Among major conductors of Prokofiev's symphonies the one whose style most closely resembles that of Sakari Oramo is the late Frenchman and principal conductor of the Chicago Symphony Orchestra from 1963-69, Jean Martinon. In his complete early 1970s cycle of the Prokofiev symphonies on Vox Martinon took a lean, energetic but somewhat restrained approach to the music. That's what you generally get here in this Ondine CD of these two Prokofiev masterpieces. Oramo delivers a Fifth Symphony that is more headlong than epic, more rich in detail than thick in orchestral sonorities. With brisk tempos throughout, he paints a less dark canvas in the struggles that emerge in the last half of the first movement and in the tragic middle section of the third. He also imparts a slightly lighter character to the Scherzo and Finale. To cite more specific examples of Oramo's somewhat restrained style here, listen to the big ending of the Fifth's first movement. The huge washes of sound aren't there, as the percussion is less thundering and less forceful, the music sounding more determined and defiant than triumphant and all-conquering. The ensuing Scherzo features some delightful detail from the winds, especially as the music builds toward the ending. However, some listeners will notice that the acid and sarcasm are less pointed throughout this movement.
Much the same kind of treatment endures in the more tragic Sixth Symphony. Tempos are among the briskest I know of in the first and second movements. Of the fifteen or so recordings I have of this great symphony, only Rozhdestvensky and Mravinsky are faster in the first movement and only Mravinsky clocks in ahead of Oramo in the Largo second movement. But that's good company to be in, because these two Russian conductors, Mravinsky especially, are extremely compelling in this powerful tragic Prokofiev symphony. That said, both Mravinsky (Praga) and Rozhdestvensky (Melodiya and other labels) managed to add more weight and angst to the music. By comparison Oramo is busier and less dark, but always a subtle conductor who knows how to phrase the music to get the interpretation he wants. In a sense, he's more objective in his Prokofiev than most conductors and unafraid to scale down sonorities a bit to allow certain detail to emerge from the background or to set the stage for a bigger moment. The powerful buildup in the Sixth's development section is a perfect example of Oramo's style: the first climax, with the trumpet spitting out a fragment of the main theme against punctuating low brass and thundering drums, seems to lack a little punch, but the second climax, with tam-tam roaring and a drum rhythm crushing everything in its path, registers powerfully, albeit with a frenetic anger rather than an overwhelming sense of doom. There's nothing lacking in Oramo's crushingly powerful ending to the Sixth's finale, however, and so it would be unfair to suggest he consistently reins in sonorities or tamps down the decibels.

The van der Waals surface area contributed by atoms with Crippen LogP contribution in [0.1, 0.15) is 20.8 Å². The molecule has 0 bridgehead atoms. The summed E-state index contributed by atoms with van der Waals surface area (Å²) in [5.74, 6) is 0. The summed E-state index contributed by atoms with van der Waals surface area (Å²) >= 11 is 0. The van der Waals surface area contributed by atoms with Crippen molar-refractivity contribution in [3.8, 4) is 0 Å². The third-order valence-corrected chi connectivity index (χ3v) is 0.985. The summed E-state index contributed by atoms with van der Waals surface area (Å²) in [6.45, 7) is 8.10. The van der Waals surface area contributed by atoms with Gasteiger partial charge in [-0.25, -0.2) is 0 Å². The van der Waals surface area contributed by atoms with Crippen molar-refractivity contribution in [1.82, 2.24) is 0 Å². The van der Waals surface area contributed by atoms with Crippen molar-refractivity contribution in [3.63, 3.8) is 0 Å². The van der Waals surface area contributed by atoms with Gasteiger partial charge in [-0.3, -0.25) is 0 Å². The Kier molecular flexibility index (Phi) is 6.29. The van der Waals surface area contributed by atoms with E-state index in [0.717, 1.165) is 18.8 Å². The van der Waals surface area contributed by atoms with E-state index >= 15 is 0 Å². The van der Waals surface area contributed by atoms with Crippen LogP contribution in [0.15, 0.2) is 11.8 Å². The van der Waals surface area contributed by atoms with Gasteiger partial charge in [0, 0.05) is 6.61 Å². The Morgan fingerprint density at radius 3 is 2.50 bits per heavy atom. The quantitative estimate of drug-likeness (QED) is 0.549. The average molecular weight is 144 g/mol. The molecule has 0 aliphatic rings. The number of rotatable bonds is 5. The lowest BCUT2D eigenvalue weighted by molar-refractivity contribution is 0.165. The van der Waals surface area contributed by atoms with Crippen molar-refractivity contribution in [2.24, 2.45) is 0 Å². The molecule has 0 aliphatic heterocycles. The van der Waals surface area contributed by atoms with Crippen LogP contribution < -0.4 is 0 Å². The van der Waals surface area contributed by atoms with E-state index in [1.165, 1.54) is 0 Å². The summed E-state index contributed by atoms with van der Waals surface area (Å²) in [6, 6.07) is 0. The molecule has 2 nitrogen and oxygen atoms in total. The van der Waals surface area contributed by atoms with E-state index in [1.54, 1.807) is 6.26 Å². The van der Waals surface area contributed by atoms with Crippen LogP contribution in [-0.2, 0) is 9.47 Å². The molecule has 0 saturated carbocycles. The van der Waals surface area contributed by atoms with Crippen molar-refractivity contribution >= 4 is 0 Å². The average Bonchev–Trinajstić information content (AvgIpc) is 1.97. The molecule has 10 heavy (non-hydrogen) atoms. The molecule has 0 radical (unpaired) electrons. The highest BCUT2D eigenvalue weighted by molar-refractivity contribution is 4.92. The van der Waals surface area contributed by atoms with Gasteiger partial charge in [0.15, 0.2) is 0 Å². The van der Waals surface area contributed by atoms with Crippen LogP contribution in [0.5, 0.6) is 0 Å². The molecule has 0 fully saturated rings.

Oramo, by the way, conducted a number of important performances of the Prokofiev Sixth recently, including with the Boston and Chicago Symphony Orchestras and the BBC Symphony Orchestra. The American critics were approving, but a London reviewer shredded him. You win some and you lose some.
In both works Oramo's Finnish Radio Symphony Orchestra, though comprised of ninety or so members, sometimes sounds a bit less full than most major orchestras, though they certainly play with commitment and accuracy. Incidentally, Oramo has just departed his post as chief conductor of this ensemble (May, 2012). The sound reproduction in both works is clear and powerful, but the piano may just be a little too closely miked. While much of what I've written here would seem to place Oramo's Prokofiev in the controversial realm, in the end it must be assessed as convincing on its own terms. Oramo presents a more unified vision of Prokofiev than Martinon, and a more subtle take on these two symphonies than most other conductors. But the competition is fierce. Bernstein (Sony), Maazel (Decca), Levi (Telarc), Kitayenko (Phoenix Edition) and scores of others in the Fifth present a more epic, perhaps deeper Prokofiev, while in the Sixth Mravinsky, Rozhdestvensky, Weller (Decca), Järvi (Chandos), and especially Kitayenko, deliver a darker more tragic Prokofiev. That said, if you prefer your Prokofiev lean and detailed, busy and spirited, while surrendering some of the music's epic character, Oramo may well be the conductor of choice here. Whatever your tastes, true Prokofievians will want this recording for its highly individual and vital take on these two masterworks.
Copyright © 2012, Robert Cummings